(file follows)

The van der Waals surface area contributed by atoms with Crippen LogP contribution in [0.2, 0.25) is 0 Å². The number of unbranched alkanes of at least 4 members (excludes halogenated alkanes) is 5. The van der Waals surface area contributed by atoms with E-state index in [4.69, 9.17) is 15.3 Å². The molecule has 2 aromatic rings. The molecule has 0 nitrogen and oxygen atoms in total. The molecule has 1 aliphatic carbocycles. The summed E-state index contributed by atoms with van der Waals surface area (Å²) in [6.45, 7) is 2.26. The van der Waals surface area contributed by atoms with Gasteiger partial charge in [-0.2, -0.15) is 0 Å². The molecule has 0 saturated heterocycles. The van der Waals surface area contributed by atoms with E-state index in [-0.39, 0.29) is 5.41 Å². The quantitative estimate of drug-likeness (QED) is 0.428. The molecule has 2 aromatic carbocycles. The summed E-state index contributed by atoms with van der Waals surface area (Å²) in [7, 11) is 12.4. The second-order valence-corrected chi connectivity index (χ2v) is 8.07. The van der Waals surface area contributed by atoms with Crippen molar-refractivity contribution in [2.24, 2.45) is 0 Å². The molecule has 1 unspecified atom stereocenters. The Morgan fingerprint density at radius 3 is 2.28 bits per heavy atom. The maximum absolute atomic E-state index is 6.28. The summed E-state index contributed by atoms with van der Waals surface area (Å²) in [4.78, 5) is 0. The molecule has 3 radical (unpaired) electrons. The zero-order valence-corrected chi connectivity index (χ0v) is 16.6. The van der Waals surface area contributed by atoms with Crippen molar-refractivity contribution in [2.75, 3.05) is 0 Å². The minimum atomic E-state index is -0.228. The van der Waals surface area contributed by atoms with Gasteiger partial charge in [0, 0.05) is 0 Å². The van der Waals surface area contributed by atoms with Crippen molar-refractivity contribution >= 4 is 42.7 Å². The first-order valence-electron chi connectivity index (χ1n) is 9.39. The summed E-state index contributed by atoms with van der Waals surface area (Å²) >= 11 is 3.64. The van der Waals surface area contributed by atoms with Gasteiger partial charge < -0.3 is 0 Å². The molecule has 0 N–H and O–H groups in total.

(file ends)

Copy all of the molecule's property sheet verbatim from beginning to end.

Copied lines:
The van der Waals surface area contributed by atoms with Crippen LogP contribution in [0.2, 0.25) is 0 Å². The number of unbranched alkanes of at least 4 members (excludes halogenated alkanes) is 5. The van der Waals surface area contributed by atoms with E-state index in [4.69, 9.17) is 15.3 Å². The molecule has 2 aromatic rings. The molecule has 0 nitrogen and oxygen atoms in total. The molecule has 1 aliphatic carbocycles. The summed E-state index contributed by atoms with van der Waals surface area (Å²) in [6.45, 7) is 2.26. The van der Waals surface area contributed by atoms with Gasteiger partial charge in [-0.2, -0.15) is 0 Å². The molecule has 0 saturated heterocycles. The van der Waals surface area contributed by atoms with E-state index in [-0.39, 0.29) is 5.41 Å². The quantitative estimate of drug-likeness (QED) is 0.428. The molecule has 2 aromatic carbocycles. The summed E-state index contributed by atoms with van der Waals surface area (Å²) in [7, 11) is 12.4. The second-order valence-corrected chi connectivity index (χ2v) is 8.07. The van der Waals surface area contributed by atoms with Crippen molar-refractivity contribution in [2.24, 2.45) is 0 Å². The molecule has 1 unspecified atom stereocenters. The Morgan fingerprint density at radius 3 is 2.28 bits per heavy atom. The maximum absolute atomic E-state index is 6.28. The summed E-state index contributed by atoms with van der Waals surface area (Å²) in [4.78, 5) is 0. The molecule has 3 radical (unpaired) electrons. The zero-order valence-corrected chi connectivity index (χ0v) is 16.6. The van der Waals surface area contributed by atoms with Crippen molar-refractivity contribution in [2.75, 3.05) is 0 Å². The minimum atomic E-state index is -0.228. The van der Waals surface area contributed by atoms with Gasteiger partial charge in [0, 0.05) is 0 Å². The van der Waals surface area contributed by atoms with Crippen molar-refractivity contribution >= 4 is 42.7 Å². The first-order valence-electron chi connectivity index (χ1n) is 9.39. The summed E-state index contributed by atoms with van der Waals surface area (Å²) >= 11 is 3.64. The van der Waals surface area contributed by atoms with Gasteiger partial charge < -0.3 is 0 Å². The molecule has 0 N–H and O–H groups in total.